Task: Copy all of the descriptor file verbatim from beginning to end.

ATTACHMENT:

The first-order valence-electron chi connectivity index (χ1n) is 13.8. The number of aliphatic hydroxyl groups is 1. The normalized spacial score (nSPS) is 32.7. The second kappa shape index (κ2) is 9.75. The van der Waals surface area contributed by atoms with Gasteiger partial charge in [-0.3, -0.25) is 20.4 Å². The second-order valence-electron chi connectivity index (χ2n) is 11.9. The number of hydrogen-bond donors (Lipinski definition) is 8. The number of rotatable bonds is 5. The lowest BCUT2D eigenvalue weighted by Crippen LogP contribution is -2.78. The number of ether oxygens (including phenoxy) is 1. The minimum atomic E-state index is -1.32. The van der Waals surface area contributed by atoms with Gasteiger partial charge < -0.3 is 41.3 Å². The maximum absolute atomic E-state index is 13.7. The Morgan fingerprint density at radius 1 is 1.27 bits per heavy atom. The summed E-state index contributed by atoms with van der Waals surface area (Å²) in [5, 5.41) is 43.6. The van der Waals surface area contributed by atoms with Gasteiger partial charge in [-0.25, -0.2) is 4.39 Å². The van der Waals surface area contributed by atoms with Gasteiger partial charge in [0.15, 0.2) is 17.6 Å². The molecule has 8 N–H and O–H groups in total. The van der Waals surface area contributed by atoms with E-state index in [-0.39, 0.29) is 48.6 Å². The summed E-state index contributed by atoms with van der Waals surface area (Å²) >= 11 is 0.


The first-order valence-electron chi connectivity index (χ1n) is 13.8. The number of aliphatic hydroxyl groups is 1. The normalized spacial score (nSPS) is 32.7. The second kappa shape index (κ2) is 9.75. The van der Waals surface area contributed by atoms with Gasteiger partial charge in [-0.3, -0.25) is 20.4 Å². The second-order valence-electron chi connectivity index (χ2n) is 11.9. The number of hydrogen-bond donors (Lipinski definition) is 8. The number of rotatable bonds is 5. The lowest BCUT2D eigenvalue weighted by Crippen LogP contribution is -2.78. The number of ether oxygens (including phenoxy) is 1. The minimum atomic E-state index is -1.32. The van der Waals surface area contributed by atoms with Gasteiger partial charge < -0.3 is 41.3 Å². The maximum absolute atomic E-state index is 13.7. The Morgan fingerprint density at radius 1 is 1.27 bits per heavy atom. The summed E-state index contributed by atoms with van der Waals surface area (Å²) in [5, 5.41) is 43.6. The van der Waals surface area contributed by atoms with Gasteiger partial charge in [-0.25, -0.2) is 4.39 Å². The van der Waals surface area contributed by atoms with Gasteiger partial charge in [0.15, 0.2) is 17.6 Å². The molecule has 8 N–H and O–H groups in total. The van der Waals surface area contributed by atoms with E-state index in [-0.39, 0.29) is 48.6 Å². The summed E-state index contributed by atoms with van der Waals surface area (Å²) >= 11 is 0.